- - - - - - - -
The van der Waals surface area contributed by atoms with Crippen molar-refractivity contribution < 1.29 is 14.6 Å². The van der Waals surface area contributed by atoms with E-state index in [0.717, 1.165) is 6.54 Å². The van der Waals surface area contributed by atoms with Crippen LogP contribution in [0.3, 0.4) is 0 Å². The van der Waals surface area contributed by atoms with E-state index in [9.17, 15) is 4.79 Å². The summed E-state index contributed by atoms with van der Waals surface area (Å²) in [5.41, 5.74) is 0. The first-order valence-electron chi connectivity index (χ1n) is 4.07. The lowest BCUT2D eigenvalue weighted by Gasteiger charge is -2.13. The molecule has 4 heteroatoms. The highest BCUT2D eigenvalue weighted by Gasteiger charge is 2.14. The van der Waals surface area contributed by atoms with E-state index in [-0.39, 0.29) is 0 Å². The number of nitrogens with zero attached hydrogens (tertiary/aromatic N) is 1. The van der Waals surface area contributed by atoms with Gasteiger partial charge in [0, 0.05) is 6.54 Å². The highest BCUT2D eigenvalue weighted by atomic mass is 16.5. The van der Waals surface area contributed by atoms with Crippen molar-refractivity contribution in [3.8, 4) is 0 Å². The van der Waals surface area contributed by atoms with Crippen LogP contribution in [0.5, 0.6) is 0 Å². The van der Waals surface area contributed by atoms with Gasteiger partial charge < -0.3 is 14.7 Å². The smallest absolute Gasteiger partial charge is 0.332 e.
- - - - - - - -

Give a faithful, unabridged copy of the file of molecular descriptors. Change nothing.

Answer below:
The van der Waals surface area contributed by atoms with Crippen molar-refractivity contribution < 1.29 is 14.6 Å². The van der Waals surface area contributed by atoms with E-state index in [0.717, 1.165) is 6.54 Å². The van der Waals surface area contributed by atoms with Crippen LogP contribution in [0.3, 0.4) is 0 Å². The van der Waals surface area contributed by atoms with E-state index in [9.17, 15) is 4.79 Å². The summed E-state index contributed by atoms with van der Waals surface area (Å²) in [5.41, 5.74) is 0. The first-order valence-electron chi connectivity index (χ1n) is 4.07. The lowest BCUT2D eigenvalue weighted by Gasteiger charge is -2.13. The molecule has 4 heteroatoms. The highest BCUT2D eigenvalue weighted by Gasteiger charge is 2.14. The van der Waals surface area contributed by atoms with E-state index in [-0.39, 0.29) is 0 Å². The number of nitrogens with zero attached hydrogens (tertiary/aromatic N) is 1. The van der Waals surface area contributed by atoms with Gasteiger partial charge in [0, 0.05) is 6.54 Å². The highest BCUT2D eigenvalue weighted by atomic mass is 16.5. The van der Waals surface area contributed by atoms with Crippen molar-refractivity contribution in [3.8, 4) is 0 Å². The van der Waals surface area contributed by atoms with Crippen LogP contribution in [0.5, 0.6) is 0 Å². The van der Waals surface area contributed by atoms with Gasteiger partial charge < -0.3 is 14.7 Å². The smallest absolute Gasteiger partial charge is 0.332 e.